The disclosure of the date of the subsequent events is a good idea as it will help the organization to align its financial statements and make sound decisions from the statements that are reliable and accurate. According to the Financial Accounting Series (2008), disclosure of the subsequent events should be a management duty as they affect it directly in making corporate decisions. The omission of date especially where the subsequent events are material may lead to misleading financial statements that don’t reflect the true position of the state of affairs of the firm as at the balance sheet date. The auditor should be concerned with the subsequent events in order to ascertain whether they have a material effect on the financial estimates as the balance sheet date or whether the subsequent events are relevant for disclosure in the financial statements (Financial Accounting Series, 2008).
The users of the financial statements will rely on the statements as a true reflection of the financial position of the firm and will make decisions based on them. Where the disclosures, whether requiring adjustments of the financial estimates or not arte missing, the users may make improper decisions that may end up affecting their expectations. For instance, the disclosure on the losses of inventories or receivables will help the user (investor) to gauge the financial strength of the business based on the information contained in the financial statements and the magnitude of the loss that is not reflected in the financial estimates. In addition, the disclosure will give alert to the users of the financial statements that the firm has not evaluated the subsequent events in the financial information contained in the statements.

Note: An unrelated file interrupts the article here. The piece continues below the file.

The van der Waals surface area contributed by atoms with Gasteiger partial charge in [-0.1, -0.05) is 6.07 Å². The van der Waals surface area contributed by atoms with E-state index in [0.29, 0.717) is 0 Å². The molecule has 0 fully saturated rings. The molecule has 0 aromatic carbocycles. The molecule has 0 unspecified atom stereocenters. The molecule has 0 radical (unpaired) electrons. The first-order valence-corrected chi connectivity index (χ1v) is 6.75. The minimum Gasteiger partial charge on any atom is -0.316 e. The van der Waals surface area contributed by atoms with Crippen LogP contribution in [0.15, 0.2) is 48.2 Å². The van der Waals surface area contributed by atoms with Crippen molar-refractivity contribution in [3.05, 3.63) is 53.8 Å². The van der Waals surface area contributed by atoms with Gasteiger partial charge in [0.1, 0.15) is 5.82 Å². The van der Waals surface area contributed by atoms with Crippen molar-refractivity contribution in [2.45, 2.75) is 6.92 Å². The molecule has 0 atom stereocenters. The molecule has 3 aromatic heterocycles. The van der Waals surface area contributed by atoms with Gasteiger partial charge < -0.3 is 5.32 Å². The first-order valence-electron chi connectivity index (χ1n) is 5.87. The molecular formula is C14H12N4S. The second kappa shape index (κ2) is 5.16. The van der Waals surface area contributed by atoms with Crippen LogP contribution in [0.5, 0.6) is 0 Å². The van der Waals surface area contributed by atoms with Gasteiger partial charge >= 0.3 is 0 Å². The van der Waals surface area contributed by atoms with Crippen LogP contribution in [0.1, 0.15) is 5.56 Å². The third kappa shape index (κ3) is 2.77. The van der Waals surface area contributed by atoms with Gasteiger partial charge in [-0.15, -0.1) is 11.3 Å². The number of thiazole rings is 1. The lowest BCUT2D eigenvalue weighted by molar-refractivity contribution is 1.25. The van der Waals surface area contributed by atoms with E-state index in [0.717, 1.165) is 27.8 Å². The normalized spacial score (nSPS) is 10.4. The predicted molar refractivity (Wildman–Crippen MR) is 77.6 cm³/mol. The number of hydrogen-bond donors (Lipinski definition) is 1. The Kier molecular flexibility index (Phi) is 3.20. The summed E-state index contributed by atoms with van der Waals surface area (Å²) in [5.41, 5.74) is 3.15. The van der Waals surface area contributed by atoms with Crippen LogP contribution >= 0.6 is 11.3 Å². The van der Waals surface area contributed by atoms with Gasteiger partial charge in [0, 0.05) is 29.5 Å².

To ensure the financial statements offer benefit to the users, there is need to examine whether the data provided reflect the occurrence of a subsequent event before the date of issue of the financial statements or the date the financial statements were available for issue. This will ensure that the decisions ma de will only reflect the information in the financial statements including the disclosures thus creating confidence in the stakeholders (mostly the investors, suppliers and trade partners) that the financial statements are correct, accurate and reliable.